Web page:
In this episode of How to Raise A Round, we sat down with the CEO and founder of CogniCor, Dr. Sindhu Joseph. After completing her PhD in AI, first-time founder Sindhu created a digital assistant platform for financial services and raised an unconventional $1M seed round.
Sindhu grew up in India, and completed her PhD in Barcelona. After graduating in 2010, Sindhu chose to reject job offers from giants like Google, instead choosing to start building her company—and when her husband quit his job to help build her startup, she realized she needed to raise money as fast as she could, in order to support her family.
Sindhu’s business philosophy is predicated on trusting her instincts, which is why her family was an integral part of her initial pitch. Despite never pitching before, Sindhu nailed one of the most important components: a compelling story. Her kids created original art for her pitch video, which was a family project.
In doing so, Sindhu conveyed her passion for her project, kept her vision from getting tripped up in details, and made her product personal. Investors were able to connect with her on a deeper level—and naturally, she was their first pick.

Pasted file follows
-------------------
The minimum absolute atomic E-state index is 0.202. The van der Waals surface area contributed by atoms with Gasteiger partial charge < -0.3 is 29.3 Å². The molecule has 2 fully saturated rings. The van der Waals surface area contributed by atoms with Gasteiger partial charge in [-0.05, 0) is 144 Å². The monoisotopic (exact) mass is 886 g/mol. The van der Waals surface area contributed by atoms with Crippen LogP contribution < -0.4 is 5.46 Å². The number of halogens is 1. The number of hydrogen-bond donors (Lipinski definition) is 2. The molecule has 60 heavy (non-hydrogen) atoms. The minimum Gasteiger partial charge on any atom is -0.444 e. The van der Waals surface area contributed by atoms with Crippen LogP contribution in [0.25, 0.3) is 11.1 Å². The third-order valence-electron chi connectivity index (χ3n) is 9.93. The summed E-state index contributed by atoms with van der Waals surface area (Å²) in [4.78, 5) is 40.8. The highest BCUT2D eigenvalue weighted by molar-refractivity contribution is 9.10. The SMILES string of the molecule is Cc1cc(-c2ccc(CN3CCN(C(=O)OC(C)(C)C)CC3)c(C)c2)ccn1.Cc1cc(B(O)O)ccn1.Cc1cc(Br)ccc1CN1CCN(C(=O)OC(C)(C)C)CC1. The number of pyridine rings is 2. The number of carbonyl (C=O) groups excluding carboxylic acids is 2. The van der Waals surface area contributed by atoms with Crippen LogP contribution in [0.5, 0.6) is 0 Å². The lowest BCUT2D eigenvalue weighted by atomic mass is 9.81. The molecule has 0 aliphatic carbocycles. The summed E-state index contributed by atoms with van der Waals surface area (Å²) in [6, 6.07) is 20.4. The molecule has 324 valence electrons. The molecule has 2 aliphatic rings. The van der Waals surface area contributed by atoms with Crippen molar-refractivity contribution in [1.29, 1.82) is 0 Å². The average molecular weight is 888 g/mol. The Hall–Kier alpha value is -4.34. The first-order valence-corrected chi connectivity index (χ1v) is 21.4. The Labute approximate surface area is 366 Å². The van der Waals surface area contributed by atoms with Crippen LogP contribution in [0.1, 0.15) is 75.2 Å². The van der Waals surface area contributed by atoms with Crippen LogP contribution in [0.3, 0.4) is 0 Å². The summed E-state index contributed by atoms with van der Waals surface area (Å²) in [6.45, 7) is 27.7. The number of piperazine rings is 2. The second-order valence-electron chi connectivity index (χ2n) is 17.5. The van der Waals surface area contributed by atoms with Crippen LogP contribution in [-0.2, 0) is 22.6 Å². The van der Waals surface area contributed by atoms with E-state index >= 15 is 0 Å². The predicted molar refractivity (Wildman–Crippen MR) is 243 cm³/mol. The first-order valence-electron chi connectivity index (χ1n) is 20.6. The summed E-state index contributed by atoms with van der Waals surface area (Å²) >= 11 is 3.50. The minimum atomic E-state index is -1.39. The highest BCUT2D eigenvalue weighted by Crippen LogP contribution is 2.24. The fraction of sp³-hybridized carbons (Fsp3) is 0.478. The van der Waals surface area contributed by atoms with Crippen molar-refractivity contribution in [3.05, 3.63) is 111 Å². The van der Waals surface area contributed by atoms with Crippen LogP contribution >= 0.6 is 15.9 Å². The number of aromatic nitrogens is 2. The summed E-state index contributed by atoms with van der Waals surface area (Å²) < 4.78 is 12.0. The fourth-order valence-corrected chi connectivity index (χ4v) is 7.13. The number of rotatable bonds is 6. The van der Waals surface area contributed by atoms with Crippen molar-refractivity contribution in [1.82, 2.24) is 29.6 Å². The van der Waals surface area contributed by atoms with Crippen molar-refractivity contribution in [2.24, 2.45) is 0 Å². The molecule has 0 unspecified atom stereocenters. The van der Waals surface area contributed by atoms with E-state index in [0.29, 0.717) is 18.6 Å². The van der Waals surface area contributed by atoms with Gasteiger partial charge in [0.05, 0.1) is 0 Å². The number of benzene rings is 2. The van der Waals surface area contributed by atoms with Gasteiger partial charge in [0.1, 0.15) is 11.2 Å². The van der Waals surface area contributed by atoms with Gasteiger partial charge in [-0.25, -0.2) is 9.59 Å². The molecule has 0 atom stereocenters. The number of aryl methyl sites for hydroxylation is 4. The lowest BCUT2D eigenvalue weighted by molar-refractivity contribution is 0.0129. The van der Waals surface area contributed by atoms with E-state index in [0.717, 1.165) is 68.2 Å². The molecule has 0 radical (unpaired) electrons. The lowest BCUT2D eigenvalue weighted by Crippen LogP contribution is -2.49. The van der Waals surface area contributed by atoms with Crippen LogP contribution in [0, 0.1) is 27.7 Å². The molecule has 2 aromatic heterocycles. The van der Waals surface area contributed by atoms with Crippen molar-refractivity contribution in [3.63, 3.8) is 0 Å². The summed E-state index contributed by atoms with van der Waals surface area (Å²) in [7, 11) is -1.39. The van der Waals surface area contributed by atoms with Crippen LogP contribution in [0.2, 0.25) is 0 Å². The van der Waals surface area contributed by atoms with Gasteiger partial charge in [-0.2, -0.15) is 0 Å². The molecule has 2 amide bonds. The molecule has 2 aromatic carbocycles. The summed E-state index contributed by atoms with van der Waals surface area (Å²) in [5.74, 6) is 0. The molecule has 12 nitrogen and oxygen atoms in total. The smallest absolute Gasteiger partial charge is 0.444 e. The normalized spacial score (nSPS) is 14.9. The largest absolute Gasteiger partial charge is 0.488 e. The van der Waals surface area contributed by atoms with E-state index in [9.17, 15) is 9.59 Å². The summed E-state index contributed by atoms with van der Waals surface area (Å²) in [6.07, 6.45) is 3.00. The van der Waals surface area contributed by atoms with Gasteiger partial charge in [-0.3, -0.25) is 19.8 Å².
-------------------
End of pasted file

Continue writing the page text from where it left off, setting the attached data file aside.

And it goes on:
Raising the Seed Round
After securing the initial check, Sindhu began her seed round in earnest. To say the very least, she had a difficult time securing funds; she had investor interest in her product, but it was 2013, and most VCs were yet to realize the full potential of AI. Since Sindhu was pioneering a revolutionary product in a new market, she instead turned to angel investors.
After building a robust network of potential investors, Sindhu created a term sheet using an online template. She sent this term sheet to all of her contacts—between 200 and 300 interested parties—betting on the strength of the personal connections she had forged with her contacts. After waiting a little over a week, her optimism paid off. Sindhu’s raise was oversubscribed—in all, she received $2M in offers when she was looking to raise $1M. In the end, her $1M seed was funded by a handful of angel investors, one VC, and one corporate accelerator.
In our episode with Sindhu, we learned:
Trust your intuition! It’s important to have your own back.
Believe in your vision. By not comprising, Sindhu was an early-mover in AI, cornering a market before it was popular.
Storytelling matters. Sindhu’s conviction and pitch helped investors connect with her on a personal level, making them more likely to invest.